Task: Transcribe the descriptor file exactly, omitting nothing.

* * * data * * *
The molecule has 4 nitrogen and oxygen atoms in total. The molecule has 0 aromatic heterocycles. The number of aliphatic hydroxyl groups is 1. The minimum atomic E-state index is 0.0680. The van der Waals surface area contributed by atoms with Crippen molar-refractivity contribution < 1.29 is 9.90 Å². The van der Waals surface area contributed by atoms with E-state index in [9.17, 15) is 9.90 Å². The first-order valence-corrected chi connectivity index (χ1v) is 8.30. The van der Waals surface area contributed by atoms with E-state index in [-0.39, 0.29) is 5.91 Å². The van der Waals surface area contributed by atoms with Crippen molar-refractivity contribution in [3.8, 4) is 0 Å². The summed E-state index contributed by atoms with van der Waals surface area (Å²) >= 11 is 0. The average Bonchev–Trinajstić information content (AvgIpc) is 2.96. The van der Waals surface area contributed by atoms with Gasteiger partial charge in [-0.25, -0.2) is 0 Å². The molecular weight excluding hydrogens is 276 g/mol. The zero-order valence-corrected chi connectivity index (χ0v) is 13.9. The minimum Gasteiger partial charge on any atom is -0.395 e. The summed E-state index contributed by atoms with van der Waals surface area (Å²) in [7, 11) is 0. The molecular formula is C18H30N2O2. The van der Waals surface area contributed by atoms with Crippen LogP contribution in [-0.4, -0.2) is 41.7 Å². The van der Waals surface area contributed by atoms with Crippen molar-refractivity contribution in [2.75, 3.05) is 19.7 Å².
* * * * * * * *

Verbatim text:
The molecule has 4 nitrogen and oxygen atoms in total. The molecule has 0 aromatic heterocycles. The number of aliphatic hydroxyl groups is 1. The minimum atomic E-state index is 0.0680. The van der Waals surface area contributed by atoms with Crippen molar-refractivity contribution < 1.29 is 9.90 Å². The van der Waals surface area contributed by atoms with E-state index in [9.17, 15) is 9.90 Å². The first-order valence-corrected chi connectivity index (χ1v) is 8.30. The van der Waals surface area contributed by atoms with E-state index in [-0.39, 0.29) is 5.91 Å². The van der Waals surface area contributed by atoms with Crippen molar-refractivity contribution in [3.8, 4) is 0 Å². The summed E-state index contributed by atoms with van der Waals surface area (Å²) >= 11 is 0. The average Bonchev–Trinajstić information content (AvgIpc) is 2.96. The van der Waals surface area contributed by atoms with Gasteiger partial charge in [-0.25, -0.2) is 0 Å². The molecular weight excluding hydrogens is 276 g/mol. The zero-order valence-corrected chi connectivity index (χ0v) is 13.9. The minimum Gasteiger partial charge on any atom is -0.395 e. The summed E-state index contributed by atoms with van der Waals surface area (Å²) in [7, 11) is 0. The molecular formula is C18H30N2O2. The van der Waals surface area contributed by atoms with Crippen LogP contribution in [-0.4, -0.2) is 41.7 Å². The van der Waals surface area contributed by atoms with Crippen molar-refractivity contribution in [2.75, 3.05) is 19.7 Å².